In his influential book The Ongoing Moment in which he looked at photographic trends, Geoff Dyer suggested that the blind women's off-centre pupils reflected Strand's own skewed lens set up and that, moreover, the blind subject was more generally "the objective corollary of the photographer's [own] longed-for invisibility". In any case, practical and moral complications notwithstanding, Strand maintained that the task of portraiture was to "almost bring the presence of that person photographed to other people" and that, though the 'ordinary' subject has been all but anonymous till now, the spectator is "confronted with a human being that they won't forget". This photograph "immediately became an icon of the new American photography, which integrated the humanism of social documentation with the boldly simplified forms of modernism" according to New York's Metropolitan Museum of Art.
Percé Beach, Gaspé, Québec
In 1929, Strand took a trip to Canada with his wife, Rebecca Salsbury. While there, he produced this landscape. Though Percé Beach meets the principal criteria for a landscape, we can find aesthetic correspondences here with his more iconic Wall Street photograph (produced 12 years earlier). In this photograph, rather than a building, a large body of water dominates the frame it is the cliffs, that enter from the left side of the frame, that this time cast their shadows over a body of sea (rather than pavements).
In a statement that seems at first a little incongruous, Strand spoke of color in his photography. He was of course shooting in black and white, but it was his practice to use papers with color tint (while bemoaning the fact that "everytime I find a film or paper that I like, they discontinue it") that imitated the atmosphere of the location at which he was shooting. In this case Strand used paper with the cold blue tones that had matched his experience on the Percé Beach shoot. In keeping with his fascination of 'how spaces are filled', moreover, Strand was of a mind that a balance of weight and air in the photograph was the most important compositional factor. The weight is created by dark tones in rocks, rooves and boats the idea of air being expressed by the light in the sky and as it is reflected on the surface of the sea. When one looks for evidence of Strand's commitment to represent the lives of ordinary people, meanwhile, we find a workers' narrative in the bottom foreground of the frame. We see small figures, this time 'dwarfed' by the forces of nature (rather than man-made architecture), grappling with a large fishing boat. It is unclear if the fishermen are about to set sail, or if they are preparing to moor their vessel, but the spectator is left in little doubt of its importance to their lives and livelihoods.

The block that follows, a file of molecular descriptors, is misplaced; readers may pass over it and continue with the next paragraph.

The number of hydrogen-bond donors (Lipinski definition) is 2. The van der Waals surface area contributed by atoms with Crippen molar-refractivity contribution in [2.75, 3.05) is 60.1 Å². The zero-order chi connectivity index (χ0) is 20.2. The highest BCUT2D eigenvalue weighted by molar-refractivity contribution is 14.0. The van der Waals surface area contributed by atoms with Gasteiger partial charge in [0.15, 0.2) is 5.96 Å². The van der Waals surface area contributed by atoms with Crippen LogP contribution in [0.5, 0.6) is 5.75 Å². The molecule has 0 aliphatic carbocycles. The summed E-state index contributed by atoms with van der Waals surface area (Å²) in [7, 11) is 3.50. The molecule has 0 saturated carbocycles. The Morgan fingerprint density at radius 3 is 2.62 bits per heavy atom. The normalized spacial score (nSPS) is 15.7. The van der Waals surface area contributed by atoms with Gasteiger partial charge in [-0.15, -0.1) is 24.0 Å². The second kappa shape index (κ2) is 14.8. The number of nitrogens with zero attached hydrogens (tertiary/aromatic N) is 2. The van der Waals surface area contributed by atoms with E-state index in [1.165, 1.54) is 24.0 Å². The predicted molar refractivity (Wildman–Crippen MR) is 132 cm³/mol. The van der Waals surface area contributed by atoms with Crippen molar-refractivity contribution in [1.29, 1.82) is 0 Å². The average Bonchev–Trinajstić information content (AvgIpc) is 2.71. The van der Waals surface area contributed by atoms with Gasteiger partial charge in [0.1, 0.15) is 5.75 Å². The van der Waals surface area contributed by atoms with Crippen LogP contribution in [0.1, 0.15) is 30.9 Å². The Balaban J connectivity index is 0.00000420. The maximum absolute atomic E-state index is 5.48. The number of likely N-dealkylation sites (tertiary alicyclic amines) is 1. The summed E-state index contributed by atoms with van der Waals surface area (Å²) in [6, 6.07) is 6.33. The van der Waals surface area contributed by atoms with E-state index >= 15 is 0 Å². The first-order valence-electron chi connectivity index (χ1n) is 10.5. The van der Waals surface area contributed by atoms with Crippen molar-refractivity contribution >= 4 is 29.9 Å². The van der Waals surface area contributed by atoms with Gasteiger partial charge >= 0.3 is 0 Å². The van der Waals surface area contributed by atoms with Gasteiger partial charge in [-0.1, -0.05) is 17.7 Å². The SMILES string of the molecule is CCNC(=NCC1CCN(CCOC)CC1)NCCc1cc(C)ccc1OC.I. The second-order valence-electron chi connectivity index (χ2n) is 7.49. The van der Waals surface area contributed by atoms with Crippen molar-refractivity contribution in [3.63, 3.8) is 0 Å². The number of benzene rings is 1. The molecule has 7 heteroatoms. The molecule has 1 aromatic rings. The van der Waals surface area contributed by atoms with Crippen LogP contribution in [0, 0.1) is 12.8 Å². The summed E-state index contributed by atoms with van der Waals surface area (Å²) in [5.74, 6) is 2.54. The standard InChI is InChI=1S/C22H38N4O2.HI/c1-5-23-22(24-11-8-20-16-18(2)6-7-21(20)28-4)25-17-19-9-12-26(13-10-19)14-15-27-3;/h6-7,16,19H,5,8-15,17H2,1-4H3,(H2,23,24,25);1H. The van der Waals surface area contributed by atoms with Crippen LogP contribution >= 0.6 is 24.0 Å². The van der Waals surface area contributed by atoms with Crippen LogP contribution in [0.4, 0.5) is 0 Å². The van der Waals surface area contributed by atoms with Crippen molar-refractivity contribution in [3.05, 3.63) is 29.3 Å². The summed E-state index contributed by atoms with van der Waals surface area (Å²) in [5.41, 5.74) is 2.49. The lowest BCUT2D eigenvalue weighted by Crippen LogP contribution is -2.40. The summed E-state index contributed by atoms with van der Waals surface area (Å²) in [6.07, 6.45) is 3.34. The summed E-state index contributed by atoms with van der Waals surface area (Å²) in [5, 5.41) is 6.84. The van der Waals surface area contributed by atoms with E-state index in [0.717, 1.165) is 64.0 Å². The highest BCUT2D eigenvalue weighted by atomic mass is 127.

Through Native Land Strand wanted to expose civil liberties violations in America during the 1930s. The film focused specifically on the bill of rights which had come under attack from corporations who, amongst other things, used spies and contractors to undermine and dismantle labor unions. The film, both 'a call to action' for workers and a timely reminder to them of their constitutional rights, was co-directed by Strand and Leo Hurwitz (a signed-up, and later blacklisted, member of the Communist Party), and featured a narration by prominent African-American singer, actor, and activist Paul Robeson.